Baseball from A to Z

Image of Baseball from A to Z
Release Date: 
March 22, 2010
Reviewed by:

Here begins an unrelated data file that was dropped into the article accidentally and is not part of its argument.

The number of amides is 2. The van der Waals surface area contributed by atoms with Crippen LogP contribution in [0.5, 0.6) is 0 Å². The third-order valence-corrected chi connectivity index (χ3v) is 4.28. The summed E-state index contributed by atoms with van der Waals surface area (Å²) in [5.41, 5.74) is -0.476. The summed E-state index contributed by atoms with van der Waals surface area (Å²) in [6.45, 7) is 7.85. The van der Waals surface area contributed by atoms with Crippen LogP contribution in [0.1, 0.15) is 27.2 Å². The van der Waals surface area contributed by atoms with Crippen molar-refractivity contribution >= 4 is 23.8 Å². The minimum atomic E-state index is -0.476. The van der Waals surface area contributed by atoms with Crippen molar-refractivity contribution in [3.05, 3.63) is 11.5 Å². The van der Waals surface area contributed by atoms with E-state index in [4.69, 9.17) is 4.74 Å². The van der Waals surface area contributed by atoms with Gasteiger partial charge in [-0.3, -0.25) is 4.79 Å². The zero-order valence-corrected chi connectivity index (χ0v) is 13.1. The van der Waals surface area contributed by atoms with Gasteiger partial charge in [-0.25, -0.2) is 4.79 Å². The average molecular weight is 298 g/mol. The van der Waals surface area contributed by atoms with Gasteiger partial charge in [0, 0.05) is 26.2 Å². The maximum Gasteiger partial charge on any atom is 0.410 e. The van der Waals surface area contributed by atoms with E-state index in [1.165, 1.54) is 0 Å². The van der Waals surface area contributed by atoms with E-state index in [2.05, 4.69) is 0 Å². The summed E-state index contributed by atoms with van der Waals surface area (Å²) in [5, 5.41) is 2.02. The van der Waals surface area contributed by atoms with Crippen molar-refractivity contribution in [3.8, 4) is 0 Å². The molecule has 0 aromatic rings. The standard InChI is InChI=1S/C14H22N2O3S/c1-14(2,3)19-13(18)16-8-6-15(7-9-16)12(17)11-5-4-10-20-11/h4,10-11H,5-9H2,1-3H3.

Batter up! If the kids in your life need a quick introduction to baseball, show them Baseball from A to Z. From Ace to strike Zone, this picture book presents a full line-up of baseball definitions. Author Michael Spradlin defines words such as Foul Ball, Home Run, Rookie, Tag, and Visiting Team. But he also includes wider terminology such as Jersey, Mascot, and Youth League. Some of the definitions are extremely basic. For example, B is for Ballpark.  “The ballpark is where baseball games are played.”   But he also chooses sophisticated terms. For the letter Q, he defines Quick Release. “It’s good for a catcher to have a quick release, which means he can catch and throw the ball very fast. A catcher with a quick release keeps the other team’s baserunners from stealing bases.”    Most of the time, Spradlin’s writing is clear. But not always. For example, his definition of Pitcher doesn’t mention the ball or the pitch: “The pitcher stands on the dirt mound in the middle of the infield and tries to get each batter out.” The definition of Line Drive is also vague, especially for kids who take things literally. He writes:  “A line drive is a ball hit hard on a straight line.” But the illustrations by Macky Pamintuan are outstanding. At first, the illustrations seem to be nothing more than exaggerated arms, legs, and facial expressions. But as you look at them, you’ll see that Pamintuan includes a variety of perspectives, from low on the base path to high in the stadium bleachers.  He also finds natural ways to blend alphabet letters. In the spread that shows the letters C and D, he shows a close-up of the Catcher on the left hand page and the Dugout (and the opposing team) on the right. He’s also a master at reinforcing the alphabet letters. In the picture of the Quick Release, the catcher’s mask resembles a Q. In the illustration of a Walk, he creates a W, combining the batter’s long legs with the angle of the bat. Baseball from A to Z ends on an interactive note. On the last page, the author asks kids to find more baseball words on their next trip to the ballpark. With this advice, young readers will be launched into a season of language success. Reviewer Jean L. S. Patrick is the author of several books for young people, including The Girl Who Struck Out Babe Ruth. She has written a weekly children’s book column for the Mitchell (S.D.) Daily Republic since 1989.